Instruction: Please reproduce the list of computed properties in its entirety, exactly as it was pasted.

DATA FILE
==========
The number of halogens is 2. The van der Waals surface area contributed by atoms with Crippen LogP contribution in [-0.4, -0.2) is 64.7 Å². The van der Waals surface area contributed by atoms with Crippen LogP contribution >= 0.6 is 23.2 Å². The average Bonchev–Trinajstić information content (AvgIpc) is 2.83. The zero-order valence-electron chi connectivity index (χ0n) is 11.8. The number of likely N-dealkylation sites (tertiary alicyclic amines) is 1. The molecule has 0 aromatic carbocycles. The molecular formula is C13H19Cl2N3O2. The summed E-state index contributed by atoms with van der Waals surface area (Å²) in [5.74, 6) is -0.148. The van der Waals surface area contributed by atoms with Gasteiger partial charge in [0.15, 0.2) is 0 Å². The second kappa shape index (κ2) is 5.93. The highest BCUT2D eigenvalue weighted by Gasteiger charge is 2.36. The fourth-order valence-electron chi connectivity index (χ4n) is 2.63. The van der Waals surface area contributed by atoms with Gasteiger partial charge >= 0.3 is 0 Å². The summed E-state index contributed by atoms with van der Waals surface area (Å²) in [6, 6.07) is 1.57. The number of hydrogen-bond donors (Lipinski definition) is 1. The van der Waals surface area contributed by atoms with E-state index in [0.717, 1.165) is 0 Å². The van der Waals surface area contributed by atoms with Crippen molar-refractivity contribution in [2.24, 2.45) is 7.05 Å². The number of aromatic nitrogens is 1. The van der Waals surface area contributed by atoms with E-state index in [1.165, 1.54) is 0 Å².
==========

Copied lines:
The number of halogens is 2. The van der Waals surface area contributed by atoms with Crippen LogP contribution in [-0.4, -0.2) is 64.7 Å². The van der Waals surface area contributed by atoms with Crippen LogP contribution >= 0.6 is 23.2 Å². The average Bonchev–Trinajstić information content (AvgIpc) is 2.83. The zero-order valence-electron chi connectivity index (χ0n) is 11.8. The number of likely N-dealkylation sites (tertiary alicyclic amines) is 1. The molecule has 0 aromatic carbocycles. The molecular formula is C13H19Cl2N3O2. The summed E-state index contributed by atoms with van der Waals surface area (Å²) in [5.74, 6) is -0.148. The van der Waals surface area contributed by atoms with Gasteiger partial charge in [0.15, 0.2) is 0 Å². The second kappa shape index (κ2) is 5.93. The highest BCUT2D eigenvalue weighted by Gasteiger charge is 2.36. The fourth-order valence-electron chi connectivity index (χ4n) is 2.63. The van der Waals surface area contributed by atoms with Gasteiger partial charge >= 0.3 is 0 Å². The summed E-state index contributed by atoms with van der Waals surface area (Å²) in [6, 6.07) is 1.57. The number of hydrogen-bond donors (Lipinski definition) is 1. The van der Waals surface area contributed by atoms with E-state index in [0.717, 1.165) is 0 Å². The van der Waals surface area contributed by atoms with Crippen molar-refractivity contribution in [2.24, 2.45) is 7.05 Å². The number of aromatic nitrogens is 1. The van der Waals surface area contributed by atoms with E-state index in [1.165, 1.54) is 0 Å².